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Review: Parallels -- The Mac Way To Do Windows
Parallels is an extraordinary accomplishment, allowing you to run Windows and Windows applications on the Mac. However, it still has a couple of flaws.
May 18, 2007
5 Min Read
If you want to have both Windows XP and the Mac on the same system, Parallels ($79) is the way to go. It's virtual machine software that runs Windows on top of the Mac OS, so that you can run most Windows applications on the Mac. It also supports Linux.
Parallels is a pretty amazing product -- nothing short of miraculous -- and yet I had such high expectations for it, based on many glowing reviews (including Richard Hoffman's article in InformationWeek), that I actually find myself a little disappointed with the reality.
I installed Parallels in about 10 minutes -- it's a straightforward Mac install. Then came the ritual Getting And Typing Of The Keys: You get your registration key for Parallels through e-mail, and you need a key even to run the evaluation. (The registration key from Microsoft was on a sticker attached to the CD, and is typed into the appropriate spot during the Windows install process. )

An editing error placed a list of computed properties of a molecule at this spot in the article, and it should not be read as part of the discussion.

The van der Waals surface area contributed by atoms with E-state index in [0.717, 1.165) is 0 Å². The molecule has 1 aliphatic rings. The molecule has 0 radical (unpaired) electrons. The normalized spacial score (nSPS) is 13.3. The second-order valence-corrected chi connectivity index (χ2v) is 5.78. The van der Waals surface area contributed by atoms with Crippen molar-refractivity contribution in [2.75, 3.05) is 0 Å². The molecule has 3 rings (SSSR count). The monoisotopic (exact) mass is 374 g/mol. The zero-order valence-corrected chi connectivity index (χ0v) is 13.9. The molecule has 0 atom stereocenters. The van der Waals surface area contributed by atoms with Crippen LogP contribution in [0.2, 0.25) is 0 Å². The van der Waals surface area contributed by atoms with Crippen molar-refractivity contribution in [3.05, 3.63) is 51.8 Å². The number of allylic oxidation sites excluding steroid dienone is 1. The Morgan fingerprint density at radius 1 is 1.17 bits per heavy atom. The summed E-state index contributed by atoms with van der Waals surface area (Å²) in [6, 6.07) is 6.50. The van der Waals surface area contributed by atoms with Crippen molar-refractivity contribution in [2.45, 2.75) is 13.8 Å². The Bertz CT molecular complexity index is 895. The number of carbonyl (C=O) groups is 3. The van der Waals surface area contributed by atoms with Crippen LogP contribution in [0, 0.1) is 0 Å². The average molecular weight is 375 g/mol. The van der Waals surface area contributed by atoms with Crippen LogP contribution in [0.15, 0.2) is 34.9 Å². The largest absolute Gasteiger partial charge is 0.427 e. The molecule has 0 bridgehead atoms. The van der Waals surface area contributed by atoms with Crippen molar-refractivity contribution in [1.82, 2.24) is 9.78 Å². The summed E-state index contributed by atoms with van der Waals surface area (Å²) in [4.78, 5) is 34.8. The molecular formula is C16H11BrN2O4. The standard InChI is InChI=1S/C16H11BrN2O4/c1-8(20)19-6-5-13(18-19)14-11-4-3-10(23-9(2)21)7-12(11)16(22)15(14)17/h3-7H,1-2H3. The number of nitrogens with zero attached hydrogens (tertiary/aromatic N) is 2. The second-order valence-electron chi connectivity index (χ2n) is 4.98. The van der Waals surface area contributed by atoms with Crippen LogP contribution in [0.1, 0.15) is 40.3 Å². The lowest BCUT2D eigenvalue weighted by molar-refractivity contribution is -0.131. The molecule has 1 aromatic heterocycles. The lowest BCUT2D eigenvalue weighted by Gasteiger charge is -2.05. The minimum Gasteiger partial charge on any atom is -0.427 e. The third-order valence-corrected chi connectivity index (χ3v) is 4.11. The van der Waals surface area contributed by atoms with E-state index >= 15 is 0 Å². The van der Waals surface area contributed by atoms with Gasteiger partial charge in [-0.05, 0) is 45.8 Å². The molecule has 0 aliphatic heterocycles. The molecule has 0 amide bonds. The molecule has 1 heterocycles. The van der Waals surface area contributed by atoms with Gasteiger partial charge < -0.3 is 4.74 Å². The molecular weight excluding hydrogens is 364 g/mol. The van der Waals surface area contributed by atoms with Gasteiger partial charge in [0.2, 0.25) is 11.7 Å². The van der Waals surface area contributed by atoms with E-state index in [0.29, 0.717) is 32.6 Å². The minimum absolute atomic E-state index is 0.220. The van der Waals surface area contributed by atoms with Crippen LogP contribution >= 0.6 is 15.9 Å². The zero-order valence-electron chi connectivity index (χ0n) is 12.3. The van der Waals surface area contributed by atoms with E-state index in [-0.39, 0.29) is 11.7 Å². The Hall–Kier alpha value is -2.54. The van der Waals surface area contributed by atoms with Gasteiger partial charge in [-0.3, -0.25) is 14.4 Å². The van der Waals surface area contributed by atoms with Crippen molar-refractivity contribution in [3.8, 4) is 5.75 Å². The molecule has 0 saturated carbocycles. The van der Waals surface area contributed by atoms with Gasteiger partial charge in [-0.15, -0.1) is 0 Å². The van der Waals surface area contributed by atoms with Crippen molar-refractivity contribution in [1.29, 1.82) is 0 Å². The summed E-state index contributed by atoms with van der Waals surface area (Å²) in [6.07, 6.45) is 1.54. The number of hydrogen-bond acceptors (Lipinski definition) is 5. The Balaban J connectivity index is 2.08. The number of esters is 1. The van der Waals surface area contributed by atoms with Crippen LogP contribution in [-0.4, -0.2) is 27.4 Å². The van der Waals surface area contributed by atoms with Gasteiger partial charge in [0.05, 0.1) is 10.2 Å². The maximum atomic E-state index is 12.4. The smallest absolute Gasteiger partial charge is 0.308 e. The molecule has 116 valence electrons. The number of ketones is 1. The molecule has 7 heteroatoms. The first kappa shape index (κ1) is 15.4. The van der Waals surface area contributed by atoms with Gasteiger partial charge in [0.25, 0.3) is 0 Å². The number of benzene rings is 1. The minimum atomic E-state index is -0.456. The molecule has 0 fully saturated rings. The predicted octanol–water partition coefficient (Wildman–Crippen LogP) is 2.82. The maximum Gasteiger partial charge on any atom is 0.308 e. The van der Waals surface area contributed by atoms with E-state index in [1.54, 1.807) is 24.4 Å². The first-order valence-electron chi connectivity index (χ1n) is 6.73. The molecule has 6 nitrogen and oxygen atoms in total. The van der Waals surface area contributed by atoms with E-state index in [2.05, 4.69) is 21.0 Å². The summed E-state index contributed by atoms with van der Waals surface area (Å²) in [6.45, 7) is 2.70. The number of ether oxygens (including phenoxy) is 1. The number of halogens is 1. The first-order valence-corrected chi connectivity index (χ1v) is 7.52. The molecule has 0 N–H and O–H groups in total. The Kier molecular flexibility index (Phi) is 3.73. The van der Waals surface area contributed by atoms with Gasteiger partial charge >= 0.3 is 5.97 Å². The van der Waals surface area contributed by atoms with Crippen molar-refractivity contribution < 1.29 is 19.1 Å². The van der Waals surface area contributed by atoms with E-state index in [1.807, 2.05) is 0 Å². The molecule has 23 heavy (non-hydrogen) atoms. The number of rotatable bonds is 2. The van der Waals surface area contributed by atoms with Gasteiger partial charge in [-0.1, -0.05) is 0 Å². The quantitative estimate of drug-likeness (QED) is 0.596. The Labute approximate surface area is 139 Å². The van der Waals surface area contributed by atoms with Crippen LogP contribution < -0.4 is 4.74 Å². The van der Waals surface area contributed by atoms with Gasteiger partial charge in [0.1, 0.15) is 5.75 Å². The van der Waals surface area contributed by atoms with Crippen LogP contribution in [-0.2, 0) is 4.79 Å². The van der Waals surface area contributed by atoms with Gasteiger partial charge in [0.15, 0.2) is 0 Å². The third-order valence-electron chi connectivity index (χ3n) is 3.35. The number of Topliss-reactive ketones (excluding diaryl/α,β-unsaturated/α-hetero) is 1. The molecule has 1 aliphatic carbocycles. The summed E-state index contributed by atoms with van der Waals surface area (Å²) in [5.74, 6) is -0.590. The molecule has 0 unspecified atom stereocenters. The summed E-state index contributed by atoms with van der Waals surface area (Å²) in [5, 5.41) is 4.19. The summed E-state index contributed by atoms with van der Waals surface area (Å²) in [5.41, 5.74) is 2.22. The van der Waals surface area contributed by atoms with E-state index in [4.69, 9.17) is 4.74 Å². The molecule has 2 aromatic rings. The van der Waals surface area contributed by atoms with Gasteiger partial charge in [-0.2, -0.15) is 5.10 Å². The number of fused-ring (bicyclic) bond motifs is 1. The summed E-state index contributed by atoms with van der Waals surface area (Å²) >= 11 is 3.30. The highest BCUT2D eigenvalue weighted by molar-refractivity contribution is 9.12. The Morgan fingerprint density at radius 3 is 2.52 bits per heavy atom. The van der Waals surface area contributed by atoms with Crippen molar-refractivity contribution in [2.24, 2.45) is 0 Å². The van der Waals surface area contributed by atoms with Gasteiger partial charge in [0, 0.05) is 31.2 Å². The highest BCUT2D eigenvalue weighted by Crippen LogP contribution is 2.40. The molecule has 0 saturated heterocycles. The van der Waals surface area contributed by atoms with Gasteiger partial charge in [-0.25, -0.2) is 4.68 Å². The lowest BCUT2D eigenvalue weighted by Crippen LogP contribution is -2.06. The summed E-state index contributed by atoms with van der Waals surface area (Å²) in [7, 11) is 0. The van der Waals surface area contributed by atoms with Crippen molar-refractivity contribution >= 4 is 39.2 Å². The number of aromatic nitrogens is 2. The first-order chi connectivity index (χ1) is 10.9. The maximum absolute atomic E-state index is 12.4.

To test Parallels, I chose Windows XP Home Edition (based on reports that Vista is still problematic). Windows required about a half-hour to install; the process was nearly identical to a conventional Windows install.
Adding Coherence To Parallels
Until recently, when you ran Windows on Parallels, you ran Windows in its own window, and then ran your Windows applications inside the Windows window. You could also set Parallels up so that Windows took over your entire Mac desktop, with the Windows wallpaper and taskbar taking up the entire screen and replacing their Mac equivalents, leaving your Mac looking and acting like a PC.
Recently, however, Parallels added a feature called Coherence, which allows Windows apps to run directly on the Mac desktop, looking a lot like Mac applications. For example, I was able to have Internet Explorer floating on my Mac desktop side by side with Firefox on the Mac, my text editor, Mac instant messaging software, and so forth.
In Coherence mode, the Windows taskbar appears at the bottom of the Mac desktop. It's a good idea to set the Windows taskbar to auto-hide to get it out of the way, but you can also leave it there if that's your preference. You'll also want to disable the Windows screen-saver, which will otherwise switch on and take over your entire Mac desktop.
(By the way, when you re-start Parallels, it picks up where you left off, just like resuming Windows after hibernation, but much faster. Neat!)
Parallels Vs. Remote Desktop
Parallels offers a number of advantages over using Remote Desktop to access Windows. Previously, I'd been using Remote Desktop to connect to my company-issued laptop so that I could use the Lotus Notes client installed there, but that was a flaky connection. Using IE on Parallels was much more reliable.